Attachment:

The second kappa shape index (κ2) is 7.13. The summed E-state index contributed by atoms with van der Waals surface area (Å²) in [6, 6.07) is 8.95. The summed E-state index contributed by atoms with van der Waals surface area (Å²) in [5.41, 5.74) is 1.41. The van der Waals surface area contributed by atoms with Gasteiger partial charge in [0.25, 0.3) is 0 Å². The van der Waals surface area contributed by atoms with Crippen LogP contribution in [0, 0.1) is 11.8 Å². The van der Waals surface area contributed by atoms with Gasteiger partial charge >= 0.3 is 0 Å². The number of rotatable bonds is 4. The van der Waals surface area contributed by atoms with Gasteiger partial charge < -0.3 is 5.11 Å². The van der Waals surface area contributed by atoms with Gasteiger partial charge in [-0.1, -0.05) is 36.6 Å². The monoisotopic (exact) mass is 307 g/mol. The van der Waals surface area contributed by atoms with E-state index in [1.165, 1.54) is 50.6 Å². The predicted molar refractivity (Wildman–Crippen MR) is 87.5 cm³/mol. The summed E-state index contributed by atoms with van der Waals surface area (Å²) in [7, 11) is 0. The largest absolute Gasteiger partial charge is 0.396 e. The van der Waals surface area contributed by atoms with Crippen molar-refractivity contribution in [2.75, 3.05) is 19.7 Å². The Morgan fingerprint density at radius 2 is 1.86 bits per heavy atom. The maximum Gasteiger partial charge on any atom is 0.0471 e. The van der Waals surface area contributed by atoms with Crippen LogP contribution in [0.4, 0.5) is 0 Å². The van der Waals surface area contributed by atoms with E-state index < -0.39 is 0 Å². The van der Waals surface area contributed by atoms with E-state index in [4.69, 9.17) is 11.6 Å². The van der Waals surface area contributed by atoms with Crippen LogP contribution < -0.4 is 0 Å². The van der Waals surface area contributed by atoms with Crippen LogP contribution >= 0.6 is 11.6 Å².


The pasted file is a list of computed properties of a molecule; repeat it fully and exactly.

The second kappa shape index (κ2) is 7.13. The summed E-state index contributed by atoms with van der Waals surface area (Å²) in [6, 6.07) is 8.95. The summed E-state index contributed by atoms with van der Waals surface area (Å²) in [5.41, 5.74) is 1.41. The van der Waals surface area contributed by atoms with Gasteiger partial charge in [0.25, 0.3) is 0 Å². The van der Waals surface area contributed by atoms with Crippen LogP contribution in [0, 0.1) is 11.8 Å². The van der Waals surface area contributed by atoms with Gasteiger partial charge >= 0.3 is 0 Å². The number of rotatable bonds is 4. The van der Waals surface area contributed by atoms with Gasteiger partial charge < -0.3 is 5.11 Å². The van der Waals surface area contributed by atoms with Gasteiger partial charge in [-0.1, -0.05) is 36.6 Å². The monoisotopic (exact) mass is 307 g/mol. The van der Waals surface area contributed by atoms with E-state index in [1.165, 1.54) is 50.6 Å². The predicted molar refractivity (Wildman–Crippen MR) is 87.5 cm³/mol. The summed E-state index contributed by atoms with van der Waals surface area (Å²) in [7, 11) is 0. The largest absolute Gasteiger partial charge is 0.396 e. The van der Waals surface area contributed by atoms with Crippen molar-refractivity contribution in [2.75, 3.05) is 19.7 Å². The Morgan fingerprint density at radius 2 is 1.86 bits per heavy atom. The maximum Gasteiger partial charge on any atom is 0.0471 e. The van der Waals surface area contributed by atoms with Crippen LogP contribution in [0.4, 0.5) is 0 Å². The van der Waals surface area contributed by atoms with E-state index < -0.39 is 0 Å². The van der Waals surface area contributed by atoms with E-state index in [4.69, 9.17) is 11.6 Å². The van der Waals surface area contributed by atoms with Crippen LogP contribution < -0.4 is 0 Å². The van der Waals surface area contributed by atoms with Crippen LogP contribution >= 0.6 is 11.6 Å².